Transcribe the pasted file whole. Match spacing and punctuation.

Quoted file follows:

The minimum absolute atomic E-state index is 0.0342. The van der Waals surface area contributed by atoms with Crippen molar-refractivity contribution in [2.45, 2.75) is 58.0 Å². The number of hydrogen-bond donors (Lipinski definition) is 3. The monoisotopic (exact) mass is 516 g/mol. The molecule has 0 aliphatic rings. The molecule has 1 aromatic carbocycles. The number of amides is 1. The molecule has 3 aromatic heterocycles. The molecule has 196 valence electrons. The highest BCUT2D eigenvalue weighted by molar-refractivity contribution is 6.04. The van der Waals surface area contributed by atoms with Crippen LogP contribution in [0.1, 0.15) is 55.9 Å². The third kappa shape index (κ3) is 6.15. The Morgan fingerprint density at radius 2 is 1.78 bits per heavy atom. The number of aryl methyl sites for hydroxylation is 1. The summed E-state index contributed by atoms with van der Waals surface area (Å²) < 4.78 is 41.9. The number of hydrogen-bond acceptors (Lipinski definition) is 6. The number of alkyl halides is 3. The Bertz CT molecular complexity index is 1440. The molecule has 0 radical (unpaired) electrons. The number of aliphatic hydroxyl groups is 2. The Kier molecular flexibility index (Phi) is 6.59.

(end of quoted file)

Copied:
The minimum absolute atomic E-state index is 0.0342. The van der Waals surface area contributed by atoms with Crippen molar-refractivity contribution in [2.45, 2.75) is 58.0 Å². The number of hydrogen-bond donors (Lipinski definition) is 3. The monoisotopic (exact) mass is 516 g/mol. The molecule has 0 aliphatic rings. The molecule has 1 aromatic carbocycles. The number of amides is 1. The molecule has 3 aromatic heterocycles. The molecule has 196 valence electrons. The highest BCUT2D eigenvalue weighted by molar-refractivity contribution is 6.04. The van der Waals surface area contributed by atoms with Crippen LogP contribution in [0.1, 0.15) is 55.9 Å². The third kappa shape index (κ3) is 6.15. The Morgan fingerprint density at radius 2 is 1.78 bits per heavy atom. The number of aryl methyl sites for hydroxylation is 1. The summed E-state index contributed by atoms with van der Waals surface area (Å²) < 4.78 is 41.9. The number of hydrogen-bond acceptors (Lipinski definition) is 6. The number of alkyl halides is 3. The Bertz CT molecular complexity index is 1440. The molecule has 0 radical (unpaired) electrons. The number of aliphatic hydroxyl groups is 2. The Kier molecular flexibility index (Phi) is 6.59.